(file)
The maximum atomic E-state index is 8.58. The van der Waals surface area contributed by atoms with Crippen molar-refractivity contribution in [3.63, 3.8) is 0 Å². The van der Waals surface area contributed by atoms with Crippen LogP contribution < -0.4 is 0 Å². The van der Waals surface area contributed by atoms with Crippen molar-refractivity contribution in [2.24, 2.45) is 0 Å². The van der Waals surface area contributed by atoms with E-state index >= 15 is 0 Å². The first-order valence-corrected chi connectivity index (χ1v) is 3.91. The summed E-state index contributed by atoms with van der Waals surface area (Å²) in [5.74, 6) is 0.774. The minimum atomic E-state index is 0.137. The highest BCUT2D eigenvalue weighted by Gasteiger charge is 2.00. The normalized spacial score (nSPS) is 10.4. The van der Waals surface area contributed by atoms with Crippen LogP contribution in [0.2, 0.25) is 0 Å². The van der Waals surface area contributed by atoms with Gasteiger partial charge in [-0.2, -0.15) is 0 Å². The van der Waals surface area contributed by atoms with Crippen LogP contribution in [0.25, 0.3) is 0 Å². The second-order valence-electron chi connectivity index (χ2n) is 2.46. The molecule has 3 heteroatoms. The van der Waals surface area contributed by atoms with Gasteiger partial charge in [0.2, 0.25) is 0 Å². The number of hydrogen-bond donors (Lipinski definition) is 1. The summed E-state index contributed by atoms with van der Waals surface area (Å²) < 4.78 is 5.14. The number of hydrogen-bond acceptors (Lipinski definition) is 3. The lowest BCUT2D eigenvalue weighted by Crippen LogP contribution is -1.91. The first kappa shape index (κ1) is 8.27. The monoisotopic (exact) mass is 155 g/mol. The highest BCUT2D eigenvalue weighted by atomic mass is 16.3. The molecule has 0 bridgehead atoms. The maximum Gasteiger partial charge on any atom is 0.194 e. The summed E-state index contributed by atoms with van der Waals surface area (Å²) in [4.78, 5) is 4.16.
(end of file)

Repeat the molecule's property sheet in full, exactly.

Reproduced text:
The maximum atomic E-state index is 8.58. The van der Waals surface area contributed by atoms with Crippen molar-refractivity contribution in [3.63, 3.8) is 0 Å². The van der Waals surface area contributed by atoms with Crippen LogP contribution < -0.4 is 0 Å². The van der Waals surface area contributed by atoms with Crippen molar-refractivity contribution in [2.24, 2.45) is 0 Å². The van der Waals surface area contributed by atoms with E-state index >= 15 is 0 Å². The first-order valence-corrected chi connectivity index (χ1v) is 3.91. The summed E-state index contributed by atoms with van der Waals surface area (Å²) in [5.74, 6) is 0.774. The minimum atomic E-state index is 0.137. The highest BCUT2D eigenvalue weighted by Gasteiger charge is 2.00. The normalized spacial score (nSPS) is 10.4. The van der Waals surface area contributed by atoms with Crippen LogP contribution in [0.2, 0.25) is 0 Å². The van der Waals surface area contributed by atoms with Gasteiger partial charge in [-0.2, -0.15) is 0 Å². The van der Waals surface area contributed by atoms with Crippen LogP contribution in [0.25, 0.3) is 0 Å². The second-order valence-electron chi connectivity index (χ2n) is 2.46. The molecule has 3 heteroatoms. The van der Waals surface area contributed by atoms with Gasteiger partial charge in [0.2, 0.25) is 0 Å². The number of hydrogen-bond donors (Lipinski definition) is 1. The summed E-state index contributed by atoms with van der Waals surface area (Å²) < 4.78 is 5.14. The number of hydrogen-bond acceptors (Lipinski definition) is 3. The lowest BCUT2D eigenvalue weighted by Crippen LogP contribution is -1.91. The first kappa shape index (κ1) is 8.27. The monoisotopic (exact) mass is 155 g/mol. The highest BCUT2D eigenvalue weighted by atomic mass is 16.3. The molecule has 0 bridgehead atoms. The maximum Gasteiger partial charge on any atom is 0.194 e. The summed E-state index contributed by atoms with van der Waals surface area (Å²) in [4.78, 5) is 4.16.